Sometimes they don’t turn off their computers. They should; the locked door of the control room is insufficient security, but a few of them, in a rush at the end of their shift, neglect to do so.
We tap the name, and depress enter. Our heart leaps as a column of titles runs up the screen. F. Glover was prolific! But where is ‘The Mystery of Black River Road’? Not there! That can’t be. They must have failed to catalogue it. It must be here. At random we click and highlight one of the other titles, and depress enter.
There is a distant shudder, a whir of machinery, and the booth begins to vibrate. The vibrations travel up our legs. Even the fillings in our teeth are vibrating. We feel through the floor the rumble of the stacks as they roll, ponderous as loaded freight trains. Wheels squeal, a piercing animal-like scream, cut off suddenly as with a resounding crash the stacks collide, succeeded by an abrupt silence. Then another motor starts up, and other racks are put into motion, and clash together. It’s like hearing an orchestral piece performed in Hell. It goes on and on as we wait with racing heartbeat. The gargantuan movements occurring deep within the library are invisible to us, like the drift of the continental plates, and we have nothing to stare at but the cursor of the monitor winking at us like a star unreachable in another galaxy. The Library is a colossal three-dimensional puzzle, and the computer is working it out. Finally there is the clamour of catwalks dropping into place, and morgue-like silence at last. We don oxygen mask and enter the Library through the airlock. No sound. No life. We might be on the Moon.
Up into the canyons, scaling the cliff-like stacks; were we to fall into the gloomy depths . . . certain death! The Gs are reached! Gilmour . . . Glass . . . Gledhill . . . Glocke—So many forgotten authors! O thou duplicitous siren, Fame, that so many ardent—Glover! B. Glover . . . F. Glover! ‘Boderick Mill’ . . . ‘The Colonel’s Mistress’ . . . ‘Dinner at the Vicarage’ . . . ‘Horace Gray’ . . . ‘The Portuguese Dowager’ . . . Where is ‘The Mystery of Black River Road’? Anguish! We pull the books out madly, open them, dash them to the ground. Cursed novels every one of them, not one of them useful in shewing the true source of the three Grecian orders.
As one half blind we stumble back down to the control room. There is a simple mistake. A simple mistake. She must have put down the wrong name. Stupid girl! We pull the diary page out of our pocket, unfold it, and stare at it and stare at it. But it says what it has always said. ‘The Mystery of Black River Road’, F. Glover. How can there be an error? But what’s this with the G? Staring. Is it possible—has someone doctored that G? Did it start out life as a C?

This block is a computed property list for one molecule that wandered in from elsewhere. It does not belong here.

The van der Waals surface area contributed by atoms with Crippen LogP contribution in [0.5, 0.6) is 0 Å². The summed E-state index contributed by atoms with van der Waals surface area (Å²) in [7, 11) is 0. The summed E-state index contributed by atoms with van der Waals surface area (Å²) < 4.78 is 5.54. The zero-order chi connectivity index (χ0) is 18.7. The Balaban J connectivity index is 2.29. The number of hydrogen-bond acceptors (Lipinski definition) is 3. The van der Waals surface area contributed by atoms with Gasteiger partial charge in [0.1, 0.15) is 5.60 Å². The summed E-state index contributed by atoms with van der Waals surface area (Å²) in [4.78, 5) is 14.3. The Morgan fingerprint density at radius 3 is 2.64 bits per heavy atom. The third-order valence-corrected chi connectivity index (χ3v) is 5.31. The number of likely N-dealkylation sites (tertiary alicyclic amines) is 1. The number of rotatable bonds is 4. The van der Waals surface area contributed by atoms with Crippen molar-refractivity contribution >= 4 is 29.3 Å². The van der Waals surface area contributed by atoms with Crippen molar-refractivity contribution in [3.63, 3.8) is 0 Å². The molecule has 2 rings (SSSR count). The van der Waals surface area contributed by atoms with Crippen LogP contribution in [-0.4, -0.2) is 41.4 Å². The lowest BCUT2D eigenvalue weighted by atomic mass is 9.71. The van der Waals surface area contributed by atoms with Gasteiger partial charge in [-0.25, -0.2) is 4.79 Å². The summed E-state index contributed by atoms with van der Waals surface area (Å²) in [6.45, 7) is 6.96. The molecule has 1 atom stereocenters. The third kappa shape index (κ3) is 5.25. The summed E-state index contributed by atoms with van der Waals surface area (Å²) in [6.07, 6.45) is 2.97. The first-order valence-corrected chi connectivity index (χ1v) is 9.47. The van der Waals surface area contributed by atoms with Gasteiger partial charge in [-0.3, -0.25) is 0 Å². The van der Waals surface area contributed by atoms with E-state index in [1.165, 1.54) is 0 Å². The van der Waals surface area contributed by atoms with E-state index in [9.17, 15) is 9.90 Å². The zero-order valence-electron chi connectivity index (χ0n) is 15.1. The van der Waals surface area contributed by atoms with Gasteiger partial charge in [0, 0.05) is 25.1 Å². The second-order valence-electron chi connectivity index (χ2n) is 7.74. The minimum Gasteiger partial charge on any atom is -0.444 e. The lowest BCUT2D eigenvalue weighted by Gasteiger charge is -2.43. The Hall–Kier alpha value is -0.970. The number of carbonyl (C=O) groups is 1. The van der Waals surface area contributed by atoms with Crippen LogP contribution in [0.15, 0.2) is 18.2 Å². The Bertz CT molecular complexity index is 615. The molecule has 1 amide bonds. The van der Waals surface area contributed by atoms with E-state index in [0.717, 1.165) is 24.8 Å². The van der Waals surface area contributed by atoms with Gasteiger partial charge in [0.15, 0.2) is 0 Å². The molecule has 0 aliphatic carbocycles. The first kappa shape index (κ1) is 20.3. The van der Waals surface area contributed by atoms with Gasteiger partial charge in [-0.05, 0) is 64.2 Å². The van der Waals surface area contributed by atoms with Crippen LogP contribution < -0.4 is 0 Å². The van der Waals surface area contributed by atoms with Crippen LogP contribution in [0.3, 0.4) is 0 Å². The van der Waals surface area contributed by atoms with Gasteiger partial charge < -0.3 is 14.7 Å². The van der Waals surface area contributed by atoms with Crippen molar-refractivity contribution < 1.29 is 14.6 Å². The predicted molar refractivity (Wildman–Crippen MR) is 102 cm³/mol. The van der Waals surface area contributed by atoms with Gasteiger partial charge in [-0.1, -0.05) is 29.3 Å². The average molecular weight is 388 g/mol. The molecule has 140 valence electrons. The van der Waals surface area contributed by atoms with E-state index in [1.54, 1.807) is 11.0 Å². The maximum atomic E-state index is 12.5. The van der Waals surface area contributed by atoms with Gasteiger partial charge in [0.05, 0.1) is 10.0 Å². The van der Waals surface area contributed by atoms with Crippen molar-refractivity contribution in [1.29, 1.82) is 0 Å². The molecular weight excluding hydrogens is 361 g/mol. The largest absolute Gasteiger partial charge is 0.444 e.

Jumping to the keyboard, we punch in F. Clover, and depress enter, our breath suspended, heart drumming like a woodpecker. F. Clover comes up. ‘The Mystery of Black River Road’! A thrill of joy, followed by ice chills down our back. Someone altered that letter. Deliberately. Someone deliberately altered that letter. Tampered with the historical record. Who looked at the diary before us? Who would be insidious enough, or capable of so degenerate a crime against scholarly . . .
Oh! Make it not so.
Once more we depress the enter key, and with a distant rumble the stacks begin again their gargantuan deck-shuffling, knocking up against each other with cataclysmic thunder. The suspense is awful. Then all falls silent. We re-enter the library. Up into the Cs we climb. Clemens . . . Clohesy . . . Clover! We are filled with dread. If the book is not here . . . but what’s this we’ve tripped over? Like a bathmat. Like a rug that nobody’s bothered to straighten. No, more like a giant pancake with strawberry filling . . . How sad. Some poor unfortunate clerk, pressed just like a flower between the pages of a book. How long has he lain thus?—or she? We peer down. The head has been flattened like a ball of pastry dough rolled out, face seen in frontal and profile simultaneously, like, we can’t help thinking, a portrait by Mr Picasso. In the moment of crushing agony, the oxygen mask had slipped off. Then recognition triggers, and our heart lurches. Angus Hatter! We confess it, a moment of perverse and wicked elation, but that is followed by reeling horror and a feeling like a live rat in our belly trying to claw its way out, for beneath what remains of the hands we see a book. He had pressed it to his breast as though he would have protected it from the murderous force. Now it has been mashed into a single leaf, layer upon layer of text melded into one, and ironed on to his breast, a whodunnit never to be read again, beyond the few letters still visible on that dissembling dust jacket, including the fateful C for which the victim gave his life:
- Hugo, Victor. The Hunchback of Notre Dame. 1831. Trans. J. Carroll Beckwith, 1899. London: Collins, 1953, p. 163.
- Summerson, Sir John. Heavenly Mansions and Other Essays. 1949. New York: W. W. Norton, 1998, p. 111.
Bryan Patrick Young was born in Toronto, Canada. He holds degrees in Environmental Science and Architecture. In the past he has traveled through Canada, The United States, Argentina, Europe and Japan and now he resides in Mexico. His interests include philosophy, literature, architecture, art, urbanism, history and long-distance bicycling. His short stories have appeared in a variety of Canadian, US and UK magazines.